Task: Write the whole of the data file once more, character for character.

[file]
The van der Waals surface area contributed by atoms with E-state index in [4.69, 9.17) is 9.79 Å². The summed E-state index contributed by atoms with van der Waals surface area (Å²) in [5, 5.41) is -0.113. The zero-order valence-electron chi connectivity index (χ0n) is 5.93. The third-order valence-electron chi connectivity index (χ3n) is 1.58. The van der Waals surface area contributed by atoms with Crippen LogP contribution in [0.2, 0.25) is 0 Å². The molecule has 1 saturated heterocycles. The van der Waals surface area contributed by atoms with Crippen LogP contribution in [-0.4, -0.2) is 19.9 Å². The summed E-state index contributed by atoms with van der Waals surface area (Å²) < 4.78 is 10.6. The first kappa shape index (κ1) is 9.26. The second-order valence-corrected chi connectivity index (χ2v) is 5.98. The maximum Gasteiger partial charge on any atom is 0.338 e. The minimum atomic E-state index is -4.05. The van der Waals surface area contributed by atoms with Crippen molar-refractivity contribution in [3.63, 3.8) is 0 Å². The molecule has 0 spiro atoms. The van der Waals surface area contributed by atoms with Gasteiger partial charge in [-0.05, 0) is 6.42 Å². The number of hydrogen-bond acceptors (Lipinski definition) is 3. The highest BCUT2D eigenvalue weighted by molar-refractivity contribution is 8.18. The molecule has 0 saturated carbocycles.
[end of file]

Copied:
The van der Waals surface area contributed by atoms with E-state index in [4.69, 9.17) is 9.79 Å². The summed E-state index contributed by atoms with van der Waals surface area (Å²) in [5, 5.41) is -0.113. The zero-order valence-electron chi connectivity index (χ0n) is 5.93. The third-order valence-electron chi connectivity index (χ3n) is 1.58. The van der Waals surface area contributed by atoms with Crippen LogP contribution in [0.2, 0.25) is 0 Å². The molecule has 1 saturated heterocycles. The van der Waals surface area contributed by atoms with Crippen LogP contribution in [-0.4, -0.2) is 19.9 Å². The summed E-state index contributed by atoms with van der Waals surface area (Å²) < 4.78 is 10.6. The first kappa shape index (κ1) is 9.26. The second-order valence-corrected chi connectivity index (χ2v) is 5.98. The maximum Gasteiger partial charge on any atom is 0.338 e. The minimum atomic E-state index is -4.05. The van der Waals surface area contributed by atoms with Crippen molar-refractivity contribution in [3.63, 3.8) is 0 Å². The molecule has 0 spiro atoms. The van der Waals surface area contributed by atoms with Gasteiger partial charge in [-0.05, 0) is 6.42 Å². The number of hydrogen-bond acceptors (Lipinski definition) is 3. The highest BCUT2D eigenvalue weighted by molar-refractivity contribution is 8.18. The molecule has 0 saturated carbocycles.